BB Gun Laws in Texas

Every kid in Texas remembers getting their first BB gun (or at least when they were able to play with their neighbors). The short story is that BB guns are legal, of all ages with parental consent, in Texas but we'll go through some nuances in the law including some important variants such as airsoft guns.

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BB Guns are uniquely popular in Texas compared to the rest of the country and thus their laws are of high interest to youths, teens, and their parents alike. We’ll get to the laws that govern BB guns as well as popular variants such as replica Airsoft guns that can look exactly like the real thing.

BB Guns In Texas

Unlike guns, BB Guns are legal in Texas in almost every setting. It really turns on how the BB Gun is used and whether it causes damage to private property. There is no legal age requirement for one to possess a BB Gun in the state of Texas however if one does harm to someone’s property or physical well-being, parents may be responsible for negligence. At the very least, someone will be civilly liable for the damage caused by the child. So be prepared.

Additionally, if the BB Gun is a replica of a real gun, the gun needs to be marked (see the section below for example) with a red marker that indicates to police and law enforcement that the weapon is merely a replica. Numerous police accidental police shootings have occurred because police were unable to tell the difference between nonlethal replicas and the real thing.

Airsoft Guns

A subset of nonlethal guns that are popular with the public in Texas is airsoft guns that fire a BB (similar to a BB gun) except these bb’s are almost exclusively plastic. The issue that law enforcement has with airsoft guns, as opposed to most BB guns, is how realistic the guns can look.

What are Airsoft Guns?

Airsoft guns are replica guns that fire a plastic, nonlethal BB. They can be spring-powered, battery-powered, or gas-powered in terms of their firing mechanism. The practical danger of airsoft guns is more a result of the way they look (see next section) as most BBs fired from airsoft guns are shot with a velocity below 350 feet per second. That said it is possible for them to travel in excess of 750 feet per second, or 210 meters per second, which is fast enough to break the skin. Additionally, there are also concerns about the eyes should one strike an eye directly.

Yes. Airsoft guns are legal in Texas however one must mark the gun accordingly. One of the hallmarks of airsoft guns, and the reason they are so popular in the state involves their ability to appear realistic compared to actual military rifles.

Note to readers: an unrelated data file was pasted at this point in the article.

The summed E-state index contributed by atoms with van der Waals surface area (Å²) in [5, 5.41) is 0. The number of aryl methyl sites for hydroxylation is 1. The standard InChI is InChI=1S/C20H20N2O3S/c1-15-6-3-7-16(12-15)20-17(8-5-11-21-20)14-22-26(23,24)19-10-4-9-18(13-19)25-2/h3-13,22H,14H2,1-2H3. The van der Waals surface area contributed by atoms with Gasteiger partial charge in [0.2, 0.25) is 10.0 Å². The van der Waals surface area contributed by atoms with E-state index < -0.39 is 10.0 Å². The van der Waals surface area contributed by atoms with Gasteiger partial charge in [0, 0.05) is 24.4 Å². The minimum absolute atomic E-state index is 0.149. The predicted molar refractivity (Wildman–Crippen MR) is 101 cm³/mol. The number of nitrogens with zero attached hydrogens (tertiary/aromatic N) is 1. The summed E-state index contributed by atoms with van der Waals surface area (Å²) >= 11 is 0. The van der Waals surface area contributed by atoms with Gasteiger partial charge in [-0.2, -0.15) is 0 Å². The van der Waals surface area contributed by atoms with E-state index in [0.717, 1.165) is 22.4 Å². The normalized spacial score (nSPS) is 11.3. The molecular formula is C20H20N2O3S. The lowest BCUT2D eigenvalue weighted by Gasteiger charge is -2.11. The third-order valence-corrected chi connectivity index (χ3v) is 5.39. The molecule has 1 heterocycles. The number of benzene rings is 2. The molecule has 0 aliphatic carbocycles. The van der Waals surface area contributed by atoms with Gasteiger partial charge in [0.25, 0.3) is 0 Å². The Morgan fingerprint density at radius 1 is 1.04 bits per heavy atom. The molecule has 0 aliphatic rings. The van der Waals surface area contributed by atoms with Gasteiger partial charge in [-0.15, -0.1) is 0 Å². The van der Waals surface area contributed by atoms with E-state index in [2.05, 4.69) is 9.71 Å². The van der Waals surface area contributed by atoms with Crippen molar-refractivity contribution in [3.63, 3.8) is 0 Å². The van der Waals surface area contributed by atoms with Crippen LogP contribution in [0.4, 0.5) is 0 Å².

How To Mark Your BB or Airsoft Gun

Both replica BB guns and Airsoft guns need to be marked at the tip of the barrel to indicate that the gun is nonlethal. This may take away a bit of the fun, as the purpose of replicas is to mimic the real thing, but better to be in compliance with the law than be the victim of a fatal shooting over a misunderstanding.

The image below depicts a properly marked airsoft gun that mimics a UZI (an example of a fully automatic illegal gun anywhere in the United States).

BB Gun with proper orange tip.
BB Gun with a proper orange tip installed.

Past Incidents Involving Airsoft Guns

In case you thought we were joking, BB guns and Airsoft guns have been involved in multiple nationwide shootings where police have mistaken the replica guns for actual guns. We’ll highlight a few of them and, although Texas has not been involved in the higher-profile shootings, we hope they provide guidance when instructing your children about how to behave when utilizing these weapons.

Santa Rosa Incident

In October of 2013, a California teen Andy Lopez (he was 13 at the time) was shot by a dispatcher. The Sonoma County sheriff’s deputy shot Lopez who had been walking with a group of other children on a sidewalk. At the time he was holding a replica airsoft gun that looked exactly like an AK-47 assault rifle.

Incident in Maryland

As recently as April 13th, 2021 another fatal shooting occurred when Maryland state police were called specifically over someone with a realistically looking gun (obviously they just said gun, not knowing it was a replica). Upon arriving at the scene, police shot and killed a teenager named Peyton Ham. They claimed he pointed the gun at them and they had little choice but to fire.

The Tamir Rice Incident

Perhaps the most famous case in recent history is the Tamir Rice incident which gained national attention. The case highlighted not only racial concerns but also the concerns over replica firearms. The Cleveland police were called as a boy was holding what the caller seemed to be “a pistol” to the dispatcher. Communication issues were involved as the dispatcher was unable to relay certain critical pieces of information conveyed by the caller, such as that the gun was “probably fake” and that the assailant was “probably a juvenile.”

Rice was fired at twice by the responding officers, being hit only once in the torso. Tamir would die the following day. Not justifying the officer’s actions or the lack of prosecution against the officers or the state after, the airsoft gun Tamir was carrying did not have the marking required (see above) to indicate that the gun was a nonlethal replica.